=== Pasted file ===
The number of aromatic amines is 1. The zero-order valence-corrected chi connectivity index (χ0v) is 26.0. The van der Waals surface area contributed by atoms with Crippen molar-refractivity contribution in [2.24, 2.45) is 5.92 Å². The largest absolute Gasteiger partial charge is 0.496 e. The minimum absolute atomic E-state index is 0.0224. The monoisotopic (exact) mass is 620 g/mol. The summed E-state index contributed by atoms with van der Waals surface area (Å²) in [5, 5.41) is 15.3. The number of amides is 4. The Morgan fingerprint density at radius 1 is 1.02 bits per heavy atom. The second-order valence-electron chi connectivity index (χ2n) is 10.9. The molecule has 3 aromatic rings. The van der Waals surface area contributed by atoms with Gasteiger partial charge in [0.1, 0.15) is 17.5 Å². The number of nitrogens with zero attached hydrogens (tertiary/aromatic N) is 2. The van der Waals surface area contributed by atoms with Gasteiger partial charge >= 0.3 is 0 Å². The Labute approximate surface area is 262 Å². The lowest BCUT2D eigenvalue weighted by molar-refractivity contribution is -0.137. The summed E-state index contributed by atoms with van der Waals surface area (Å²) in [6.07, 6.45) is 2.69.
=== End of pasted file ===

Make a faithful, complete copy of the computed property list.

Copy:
The number of aromatic amines is 1. The zero-order valence-corrected chi connectivity index (χ0v) is 26.0. The van der Waals surface area contributed by atoms with Crippen molar-refractivity contribution in [2.24, 2.45) is 5.92 Å². The largest absolute Gasteiger partial charge is 0.496 e. The minimum absolute atomic E-state index is 0.0224. The monoisotopic (exact) mass is 620 g/mol. The summed E-state index contributed by atoms with van der Waals surface area (Å²) in [5, 5.41) is 15.3. The number of amides is 4. The Morgan fingerprint density at radius 1 is 1.02 bits per heavy atom. The second-order valence-electron chi connectivity index (χ2n) is 10.9. The molecule has 3 aromatic rings. The van der Waals surface area contributed by atoms with Gasteiger partial charge in [0.1, 0.15) is 17.5 Å². The number of nitrogens with zero attached hydrogens (tertiary/aromatic N) is 2. The van der Waals surface area contributed by atoms with Gasteiger partial charge >= 0.3 is 0 Å². The Labute approximate surface area is 262 Å². The lowest BCUT2D eigenvalue weighted by molar-refractivity contribution is -0.137. The summed E-state index contributed by atoms with van der Waals surface area (Å²) in [6.07, 6.45) is 2.69.